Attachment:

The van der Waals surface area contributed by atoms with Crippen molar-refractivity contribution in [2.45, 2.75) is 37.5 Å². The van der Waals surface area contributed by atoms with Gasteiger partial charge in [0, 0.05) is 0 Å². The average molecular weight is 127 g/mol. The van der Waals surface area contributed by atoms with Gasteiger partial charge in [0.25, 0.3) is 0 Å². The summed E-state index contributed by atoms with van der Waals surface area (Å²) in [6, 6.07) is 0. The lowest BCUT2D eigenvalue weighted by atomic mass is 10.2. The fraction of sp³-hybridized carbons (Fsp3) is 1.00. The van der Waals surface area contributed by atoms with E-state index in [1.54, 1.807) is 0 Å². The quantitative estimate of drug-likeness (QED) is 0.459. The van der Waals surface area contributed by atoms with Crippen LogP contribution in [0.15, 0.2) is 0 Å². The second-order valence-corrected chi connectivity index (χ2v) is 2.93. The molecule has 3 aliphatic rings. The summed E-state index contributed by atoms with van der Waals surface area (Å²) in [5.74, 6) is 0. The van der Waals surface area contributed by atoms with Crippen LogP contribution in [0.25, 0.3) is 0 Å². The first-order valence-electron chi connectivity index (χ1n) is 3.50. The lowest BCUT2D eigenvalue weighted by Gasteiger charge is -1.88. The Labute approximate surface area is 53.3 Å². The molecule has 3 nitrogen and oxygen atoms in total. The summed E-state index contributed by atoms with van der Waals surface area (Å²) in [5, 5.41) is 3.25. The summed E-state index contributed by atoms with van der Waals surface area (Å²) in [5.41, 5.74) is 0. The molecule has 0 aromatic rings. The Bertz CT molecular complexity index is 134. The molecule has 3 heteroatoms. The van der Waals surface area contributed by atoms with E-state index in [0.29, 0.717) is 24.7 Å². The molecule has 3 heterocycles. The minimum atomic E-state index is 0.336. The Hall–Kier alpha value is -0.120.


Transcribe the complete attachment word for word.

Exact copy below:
The van der Waals surface area contributed by atoms with Crippen molar-refractivity contribution in [2.45, 2.75) is 37.5 Å². The van der Waals surface area contributed by atoms with Gasteiger partial charge in [0, 0.05) is 0 Å². The average molecular weight is 127 g/mol. The van der Waals surface area contributed by atoms with Gasteiger partial charge in [0.25, 0.3) is 0 Å². The summed E-state index contributed by atoms with van der Waals surface area (Å²) in [6, 6.07) is 0. The lowest BCUT2D eigenvalue weighted by atomic mass is 10.2. The fraction of sp³-hybridized carbons (Fsp3) is 1.00. The van der Waals surface area contributed by atoms with E-state index in [1.54, 1.807) is 0 Å². The quantitative estimate of drug-likeness (QED) is 0.459. The van der Waals surface area contributed by atoms with Crippen LogP contribution in [0.15, 0.2) is 0 Å². The second-order valence-corrected chi connectivity index (χ2v) is 2.93. The molecule has 3 aliphatic rings. The summed E-state index contributed by atoms with van der Waals surface area (Å²) in [5.74, 6) is 0. The van der Waals surface area contributed by atoms with Crippen LogP contribution in [0.25, 0.3) is 0 Å². The first-order valence-electron chi connectivity index (χ1n) is 3.50. The lowest BCUT2D eigenvalue weighted by Gasteiger charge is -1.88. The Labute approximate surface area is 53.3 Å². The molecule has 3 nitrogen and oxygen atoms in total. The summed E-state index contributed by atoms with van der Waals surface area (Å²) in [5, 5.41) is 3.25. The summed E-state index contributed by atoms with van der Waals surface area (Å²) in [5.41, 5.74) is 0. The molecule has 0 aromatic rings. The Bertz CT molecular complexity index is 134. The molecule has 3 heteroatoms. The van der Waals surface area contributed by atoms with E-state index in [0.29, 0.717) is 24.7 Å². The molecule has 3 heterocycles. The minimum atomic E-state index is 0.336. The Hall–Kier alpha value is -0.120.